Tariffs Could Just be First Salvo in Readjustment of U.S. Trade Relationships

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There were grand words from German Chancellor Angela Merkel and Chinese President Xi Jinping, the leaders of two of the world’s biggest trading economies, on a call Saturday ahead of a Group of 20 (G20) meeting of finance ministers and central bank governors in Buenos Aires, reported the Financial Times.

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The two recently re-elected leaders have agreed to use “international channels of negotiation to tackle steel overcapacity” following the Trump administration’s decision to impose tariffs on imports of steel and aluminum. Steffen Seibert, a spokesman for the German chancellor, is quoted as saying, “They . . . were in favour of continuing to work on solutions within the framework of the G20. They stressed the importance of close multilateral co-operation in trade in this context.”

Well, they would, wouldn’t they? More than any other two nations in the world, Germany and China have the most to lose from a trade war.

But a followup article makes you wonder if the real objective is not so much steel and aluminium, — which are mostly supplied by Canada and Mexico, both of whom have exemptions — but is rather the opening salvo in a forced re-adjustment of America’s relationship with the world.

President Trump has made no secret of his objection to a number of international issues.

Firstly, the trade deficit the U.S. runs with the world, but particularly with China and Germany.

Secondly, the North American Free Trade Agreement (NAFTA) — although the deficit with Canada and Mexico is a fraction of that, with the ROW aspects of NAFTA irking the president severely, none more so than the perceived loss of manufacturing jobs to Mexico (and to a lesser extent, Canada).

Thirdly, even on the campaign trail Trump was vocal about the failure of many NATO allies to honor pledges to spend 2% of GDP on defense. Ironically, it is not necessarily the poorest countries that are failing to pay their way. The worst offender is Germany, who is by far the wealthiest Eurozone country and has the second-highest GDP in NATO after the U.S.

What started as tariffs on washing machines and solar panels then evolved into tariffs on steel and aluminum (whatever the justifications used, the reality is that Section 232 was a means to an end) is beginning to look like a hard-nosed opening gambit to force trading partners to renegotiate terms of trade more in the U.S.’s favor.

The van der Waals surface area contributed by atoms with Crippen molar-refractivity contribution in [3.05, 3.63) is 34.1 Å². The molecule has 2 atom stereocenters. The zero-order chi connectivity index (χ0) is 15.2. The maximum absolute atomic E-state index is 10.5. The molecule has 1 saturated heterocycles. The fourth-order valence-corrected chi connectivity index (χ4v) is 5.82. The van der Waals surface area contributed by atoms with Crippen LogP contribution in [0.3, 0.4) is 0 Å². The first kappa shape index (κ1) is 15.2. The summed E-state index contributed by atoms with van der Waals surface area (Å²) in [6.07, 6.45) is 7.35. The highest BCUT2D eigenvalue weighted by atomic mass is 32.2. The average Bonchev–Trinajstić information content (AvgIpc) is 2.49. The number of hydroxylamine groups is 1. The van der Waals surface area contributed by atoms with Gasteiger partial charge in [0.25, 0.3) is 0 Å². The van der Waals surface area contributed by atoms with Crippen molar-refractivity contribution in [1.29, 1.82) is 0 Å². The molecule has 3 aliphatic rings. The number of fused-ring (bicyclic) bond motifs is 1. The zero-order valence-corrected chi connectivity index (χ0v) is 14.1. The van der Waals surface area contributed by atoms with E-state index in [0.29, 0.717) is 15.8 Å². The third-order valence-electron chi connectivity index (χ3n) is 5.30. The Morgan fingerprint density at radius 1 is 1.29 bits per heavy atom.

Not that we have any problem with the objective. Germany is a phenomenally wealthy country with an exceptionally high standard of living, not least because since the financial crisis it has manipulated the euro and internal E.U. economic policies to achieve a massive current account surplus of 8% of GDP, driving an E.U. current account surplus of 3.5% of GDP last year, the FT reports.

At the same time, it spends so little on its own defense — 1.2%, according to the World Bank — that it is incapable of transporting its own troops by land or air efficiently or in volume, instead choosing to rely on the security umbrella afforded by the U.S. and fellow NATO members like France, Poland and the U.K.

Germany is not alone in this in Europe. Equally per-capita wealthy countries like the Netherlands are just as guilty and should not be surprised the U.S. has lost patience with partners that run massive trade surpluses yet refuse to pay for their own defense — it is a morally indefensible position.

The Financial Times proposes that this is part of a geopolitical power game. Trump knows steel tariffs are economically counter-productive, but by applying them he will draw an E.U. counterreaction (it has already sharpened Canada and Mexico’s focus at NAFTA talks despite howls of protest that there should be no linkage). When the E.U. retaliates on Harley Davidsons or orange juice, the U.S. will hit back on a big-ticket item, like automobiles.

China’s $350 billion annual trade surplus with the U.S. has become an obsession, yet the objective may not be to simply tariff barrier Chinese exports from U.S. shores as much as force China to agree on reciprocal terms to open markets and respect intellectual property.

It is almost beyond argument that the traditional historical approach of hoping rising living standards in China would open up the economy and political climate to more Western standards and rules has failed. China is arguably more centrally controlled, both economically and culturally, than it was 10 years ago. It continues to rig the game by its own rules and naively hoping things will improve is, it is becoming increasingly apparent, at best a fool’s errand.

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President Trump’s approach is high-risk, damaging to relationships with friends and adversaries, undiplomatic and arguably unbecoming of the world’s bastion of democracy and free trade – but it may yet prove effective where history has been littered with failures.

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